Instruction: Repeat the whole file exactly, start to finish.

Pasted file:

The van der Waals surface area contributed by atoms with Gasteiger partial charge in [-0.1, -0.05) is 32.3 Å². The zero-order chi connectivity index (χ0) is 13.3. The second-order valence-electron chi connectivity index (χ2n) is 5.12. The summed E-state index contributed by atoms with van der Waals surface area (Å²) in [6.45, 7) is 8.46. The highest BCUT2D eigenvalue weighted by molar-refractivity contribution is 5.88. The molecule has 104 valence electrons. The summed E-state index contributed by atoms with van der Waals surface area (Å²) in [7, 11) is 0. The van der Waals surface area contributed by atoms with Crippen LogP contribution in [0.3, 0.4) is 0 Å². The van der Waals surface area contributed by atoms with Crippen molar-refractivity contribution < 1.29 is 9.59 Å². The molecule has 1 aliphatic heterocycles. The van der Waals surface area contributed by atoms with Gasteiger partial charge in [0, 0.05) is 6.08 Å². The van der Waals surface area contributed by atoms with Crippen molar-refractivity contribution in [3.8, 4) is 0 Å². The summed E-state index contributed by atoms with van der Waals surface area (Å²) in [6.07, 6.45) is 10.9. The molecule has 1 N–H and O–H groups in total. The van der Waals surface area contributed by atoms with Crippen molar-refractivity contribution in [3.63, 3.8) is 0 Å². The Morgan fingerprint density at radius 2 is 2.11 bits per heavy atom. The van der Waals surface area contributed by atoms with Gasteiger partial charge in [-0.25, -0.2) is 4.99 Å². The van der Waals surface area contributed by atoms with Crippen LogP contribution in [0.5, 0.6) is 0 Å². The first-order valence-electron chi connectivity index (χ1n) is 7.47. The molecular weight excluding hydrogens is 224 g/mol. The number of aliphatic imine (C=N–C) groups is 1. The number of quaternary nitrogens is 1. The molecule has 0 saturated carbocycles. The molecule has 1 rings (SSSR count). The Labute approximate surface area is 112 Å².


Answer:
The van der Waals surface area contributed by atoms with Gasteiger partial charge in [-0.1, -0.05) is 32.3 Å². The zero-order chi connectivity index (χ0) is 13.3. The second-order valence-electron chi connectivity index (χ2n) is 5.12. The summed E-state index contributed by atoms with van der Waals surface area (Å²) in [6.45, 7) is 8.46. The highest BCUT2D eigenvalue weighted by molar-refractivity contribution is 5.88. The molecule has 104 valence electrons. The summed E-state index contributed by atoms with van der Waals surface area (Å²) in [7, 11) is 0. The van der Waals surface area contributed by atoms with Crippen LogP contribution in [0.3, 0.4) is 0 Å². The van der Waals surface area contributed by atoms with Crippen molar-refractivity contribution < 1.29 is 9.59 Å². The molecule has 1 aliphatic heterocycles. The van der Waals surface area contributed by atoms with Gasteiger partial charge in [0, 0.05) is 6.08 Å². The van der Waals surface area contributed by atoms with Crippen molar-refractivity contribution in [3.8, 4) is 0 Å². The summed E-state index contributed by atoms with van der Waals surface area (Å²) in [6.07, 6.45) is 10.9. The molecule has 1 N–H and O–H groups in total. The van der Waals surface area contributed by atoms with Crippen molar-refractivity contribution in [3.63, 3.8) is 0 Å². The Morgan fingerprint density at radius 2 is 2.11 bits per heavy atom. The van der Waals surface area contributed by atoms with Gasteiger partial charge in [-0.25, -0.2) is 4.99 Å². The van der Waals surface area contributed by atoms with Crippen LogP contribution in [0.5, 0.6) is 0 Å². The first-order valence-electron chi connectivity index (χ1n) is 7.47. The molecular weight excluding hydrogens is 224 g/mol. The number of aliphatic imine (C=N–C) groups is 1. The number of quaternary nitrogens is 1. The molecule has 0 saturated carbocycles. The molecule has 1 rings (SSSR count). The Labute approximate surface area is 112 Å².